any form, which
included male and transgender partic-
ipants for the first time.
"I know that having an inclusive
march was challenging for some
people in this community, but 1
think it is a crucial step toward
truly challenging sexualized vio-
lence," Harrison-Prado said.
Organized by the Ann Arbor Coali-
tion Against Rape, the event included
speeches by survivors of sexualized
violence as well as poetry readings
and a musical performance.
"Being given the chance to speak
at the rally was a real honor and it
also gave me a chance to speak for
transgender friends who couldn't be
here to speak for themselves," Harri-
LSA freshman Seema Bhat said
the survivors' stories at the rally
See NIGHT, Page 10A
The University Advisory Committee
on Tobacco Investments announced, in
a report released today, a unanimous
recommendation for the University to
divest from the stocks it holds in tobac-
co manufacturing companies.
"Our only serious option, if we
choose to act at all, is to disassociate
ourselves from the industry; and the
only way to do that effectively is by
divestment," the report stated.
The University Board of Regents,
who must ultimately decide whether or
not to divest from tobacco stocks, plan
to vote on the issue during their
monthly meeting in May.
Law Prof. Kyle Logue, who chaired
the eight-member committee, said he
was happy with the work of the commit-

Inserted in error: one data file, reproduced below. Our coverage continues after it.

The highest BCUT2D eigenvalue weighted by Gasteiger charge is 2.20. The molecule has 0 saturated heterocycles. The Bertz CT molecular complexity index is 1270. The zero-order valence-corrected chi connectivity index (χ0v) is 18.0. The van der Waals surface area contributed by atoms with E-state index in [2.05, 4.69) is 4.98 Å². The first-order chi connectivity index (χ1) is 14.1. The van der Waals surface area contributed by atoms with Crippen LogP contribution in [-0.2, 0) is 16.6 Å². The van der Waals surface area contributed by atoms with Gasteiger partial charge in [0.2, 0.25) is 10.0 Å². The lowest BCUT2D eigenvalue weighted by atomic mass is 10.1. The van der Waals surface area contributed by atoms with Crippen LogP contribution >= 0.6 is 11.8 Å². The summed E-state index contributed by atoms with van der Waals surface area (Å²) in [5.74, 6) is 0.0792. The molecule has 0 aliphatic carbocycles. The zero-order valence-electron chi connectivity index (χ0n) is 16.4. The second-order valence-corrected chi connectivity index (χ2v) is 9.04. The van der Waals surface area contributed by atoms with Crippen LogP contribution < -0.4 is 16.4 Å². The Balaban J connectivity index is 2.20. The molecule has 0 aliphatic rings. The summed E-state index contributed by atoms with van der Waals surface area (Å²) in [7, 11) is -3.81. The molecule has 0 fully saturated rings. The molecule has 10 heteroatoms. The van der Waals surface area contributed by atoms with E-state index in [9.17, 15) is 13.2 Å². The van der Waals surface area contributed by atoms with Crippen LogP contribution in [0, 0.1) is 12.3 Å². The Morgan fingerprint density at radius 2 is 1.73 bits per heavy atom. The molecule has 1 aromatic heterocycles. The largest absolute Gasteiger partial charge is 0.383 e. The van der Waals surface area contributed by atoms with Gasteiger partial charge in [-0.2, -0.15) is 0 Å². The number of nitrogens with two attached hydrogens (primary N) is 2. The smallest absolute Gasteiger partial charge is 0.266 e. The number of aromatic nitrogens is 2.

"We worked really hard to come to a
reasonable conclusion, given such a dif-
ficult question,"he said.
The committee addressed two basic
questions in the 38 page report. The
first question was what features of
tobacco products and what activities of
the tobacco industry warrant singling
out tobacco securities for potential
divestment. The second asked if these
issues contradict the essential values
of the University.
The report concluded that owning
tobacco stocks was antithetical to the
teaching, research and service - the
core University missions stated in the
"The brazen dishonesty of the tobac-
co industry for so many years about
such enormous public-health signifi-
cance is, in the view of this committee,
unquestionably antithetical to the core
missions of the University," it stated.
University Chief Financial Officer
Robert Kasdin, who charged the com-
mittee last September, said the com-
mittee thoroughly and appropriately
addressed the divestiture issue in the
"Any decision to divest has to be
seen as an extraordinary event that
merits the closest consideratirn
because it introduces non-existent co
sideration into the investigation of the
University's portfolio," he said.
As a general policy the University
bases its investment decisions only on
financial factors such as risk and
But the regents passed a resolution in
1978 to divest stocks from companies
who engaged in business in South
Africa due to the nation's Apartheid
See DIVESTMENT, Page 2A
AAPDw :TArrests more likely at aked Mile
By David Enders
Dafly Staff Reporter
Students running nude through the streets in this
year's Naked Mile may be donning handcuffs,